One aspect of spontaneous orders is that they allow equal access to all (which is far different from equal outcome, as outcomes depend on many different things). In a truly spontaneous legal order, for example, there is equality under the law. In a truly spontaneous economic order, there is an equal ability to enter into economic transactions, broadly defined. Scarry observes that “the equality of beauty” in part resides “in its generously being present, widely present, to almost all people at almost all times” (108-9). Beauty is accessible to all, though the more engaged one is with the beautiful object, the more benefits one derives from it, the more beautiful it becomes. The same is also true of participation in spontaneous orders.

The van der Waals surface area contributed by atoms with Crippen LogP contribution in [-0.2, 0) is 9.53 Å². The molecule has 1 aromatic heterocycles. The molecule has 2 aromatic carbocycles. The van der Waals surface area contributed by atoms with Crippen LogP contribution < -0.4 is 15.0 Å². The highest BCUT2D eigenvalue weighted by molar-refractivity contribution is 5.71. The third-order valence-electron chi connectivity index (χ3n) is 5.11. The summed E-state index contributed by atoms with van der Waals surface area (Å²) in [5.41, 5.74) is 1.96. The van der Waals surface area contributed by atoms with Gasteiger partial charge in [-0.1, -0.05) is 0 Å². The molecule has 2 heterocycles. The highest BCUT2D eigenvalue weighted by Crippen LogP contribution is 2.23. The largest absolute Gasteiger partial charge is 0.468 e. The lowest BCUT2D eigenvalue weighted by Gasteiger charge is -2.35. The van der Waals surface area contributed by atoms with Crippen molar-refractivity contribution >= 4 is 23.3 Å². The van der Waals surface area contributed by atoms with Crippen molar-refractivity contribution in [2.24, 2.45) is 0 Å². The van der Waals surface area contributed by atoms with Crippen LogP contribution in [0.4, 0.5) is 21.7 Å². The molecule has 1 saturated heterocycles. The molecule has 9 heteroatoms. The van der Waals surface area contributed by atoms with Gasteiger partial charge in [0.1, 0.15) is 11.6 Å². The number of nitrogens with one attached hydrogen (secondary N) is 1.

We see, using two different ways of defining both beauty and the nature of spontaneous order, a commonality: paradox. A beautiful object must be both symmetrical and asymmetrical. To have a just legal order, one must have equal treatment under the law (laws applying to all people equally), resulting in unequal outcomes. Contrariwise, to get equal outcomes, you must treat people unequally and, as a consequence, unjustly – as Vonnegut brilliantly demonstrated in “Harrison Bergeron.” The affirmation of paradox seems to lie at the heart of both the nature of beauty and of spontaneous orders. Beauty must contain both complexity and simplicity. Simple rules and feedback generate complex spontaneous orders (see diZerega, Hayek, and also Stephen Wolfram’s The Making of a New Science). Indeed, feedback, or reflexivity, is another feature of beauty. Both beautiful objects and spontaneous orders are ordered, evolutionary (changing over time), rule-based, simultaneously digital and analog, generative and creative (as Scarry also argues of beauty), scale-free hierarchies (what Turner calls heterarchies in The Culture of Hope) in structure, patterned/rhythmic, unified in their multiplicity, synergistic, novel, irreducible, unpredictable, and coherent (see Turner’s The Culture of Hope on these qualities of beauty and Christian Fuchs on these qualities of self-organizing systems). It seems, as I note in Diaphysics, that “there is a correlation between self-organizing complex systems and beauty. Each have the same attributes.” More, “all beautiful objects are information-generating systems. And to the extent that something is a self-organizing system, it is beautiful” (84).